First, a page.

Last month Twitter marked its 10th birthday. Yes, the micro blogging site that has revolutionised the way we work, the way we interact with each other and even the way we idolise celebrities has hit double figures. There are now 300 million active monthly users and according to research every second 6,000 tweets are posted – every second. Yet there are still plenty of people who think, from a business point of view, Twitter ‘doesn’t work’.
The phrase ‘a good workman never blames his tools’ springs to mind. The fact is Twitter is working for millions of businesses, from huge corporations ploughing millions into their social media strategy to tiny one man bands reaping the benefits of engaging with customers. If it’s not working for you, chances are you’re not using it right. And if you’re not, it’s pretty easy to find out thanks to the wonderful world of analytics.
There are a number of analytics tools in the market and many of them are free to use. Twitter’s own analytics tool was launched surprisingly late, compared to many others on the market, in 2014. Straightforward and easy to use it allows you to analyse the performance of your tweets by giving you a detailed overview of the number of retweets, replies and follows they received. If you’re putting out dull, repetitive content that is serving no purpose, Twitter Analytics will let you know.
Kred is another useful analytics app. Picking up where Klout, the app which gives you a score based on your social media influence, leaves off, it assesses your content and the engagement of other users. However, it also looks at how much you interact with others in order to give you an ‘outreach’ score. You get the most out of Twitter when you interact and react to others, rather than sitting back and hoping your content is so unmissable it sets the internet alight, so your outreach score is a good measure of how well you’re using the site.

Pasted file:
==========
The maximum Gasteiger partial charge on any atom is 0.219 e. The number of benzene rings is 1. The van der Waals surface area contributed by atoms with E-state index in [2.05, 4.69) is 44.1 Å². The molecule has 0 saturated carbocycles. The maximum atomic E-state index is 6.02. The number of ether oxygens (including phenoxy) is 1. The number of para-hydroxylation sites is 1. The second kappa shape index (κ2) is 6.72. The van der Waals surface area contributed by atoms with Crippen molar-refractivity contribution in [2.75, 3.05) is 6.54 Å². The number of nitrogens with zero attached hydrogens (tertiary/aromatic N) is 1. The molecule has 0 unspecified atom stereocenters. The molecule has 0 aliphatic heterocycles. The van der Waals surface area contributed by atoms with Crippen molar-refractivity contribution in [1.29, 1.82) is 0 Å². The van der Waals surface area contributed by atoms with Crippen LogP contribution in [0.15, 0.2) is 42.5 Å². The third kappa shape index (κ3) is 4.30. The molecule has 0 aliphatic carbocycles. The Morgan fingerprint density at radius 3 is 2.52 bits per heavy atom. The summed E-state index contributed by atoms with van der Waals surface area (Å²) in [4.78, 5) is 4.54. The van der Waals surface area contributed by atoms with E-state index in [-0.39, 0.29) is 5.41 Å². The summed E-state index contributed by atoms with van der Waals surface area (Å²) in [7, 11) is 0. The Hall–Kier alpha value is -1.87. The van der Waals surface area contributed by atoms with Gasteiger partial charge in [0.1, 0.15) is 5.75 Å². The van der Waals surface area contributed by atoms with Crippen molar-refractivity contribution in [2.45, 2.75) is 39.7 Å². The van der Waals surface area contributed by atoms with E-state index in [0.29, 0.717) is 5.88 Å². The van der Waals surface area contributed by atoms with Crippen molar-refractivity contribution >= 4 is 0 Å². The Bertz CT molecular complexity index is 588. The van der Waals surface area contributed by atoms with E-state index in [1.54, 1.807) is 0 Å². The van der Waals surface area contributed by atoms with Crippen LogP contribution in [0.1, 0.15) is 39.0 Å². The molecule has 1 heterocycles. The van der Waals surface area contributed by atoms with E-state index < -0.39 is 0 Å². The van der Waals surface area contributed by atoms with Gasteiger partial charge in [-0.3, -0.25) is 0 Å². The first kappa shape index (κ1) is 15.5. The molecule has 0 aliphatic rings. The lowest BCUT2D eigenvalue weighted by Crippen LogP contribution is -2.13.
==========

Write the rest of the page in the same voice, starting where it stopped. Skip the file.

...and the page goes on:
Another useful tool to consider is TweetStats. The timing of your Tweets is hugely important, much more than many users realise. I remember speaking with a broker who had become disillusioned with social media. He said he’d used it for a good few months, tweeting religiously every day and saw little benefit. Short on time, he had allocated a ‘Twitter hour’ each day during which time his focus was solely on social media. This hour, it turned out, was 11pm when the “kids were asleep and the house was quiet.” I’m not sure how many house hunters are likely to start thinking about mortgages at bedtime.
Likewise brokers will tweet at 9am when they arrive in the office, when the vast majority of their target audience are themselves at work. TweetStats will help you work out the best time to suit your target audience based on their social media activity. You can also see when your contemporaries are posting to give you an idea of the competition.
There are plenty more free tools on offer, all of which will give you some insight into whether or not your social media activity is working. If you’re using it blindly without ever analysing what you’re doing you could be wasting valuable time.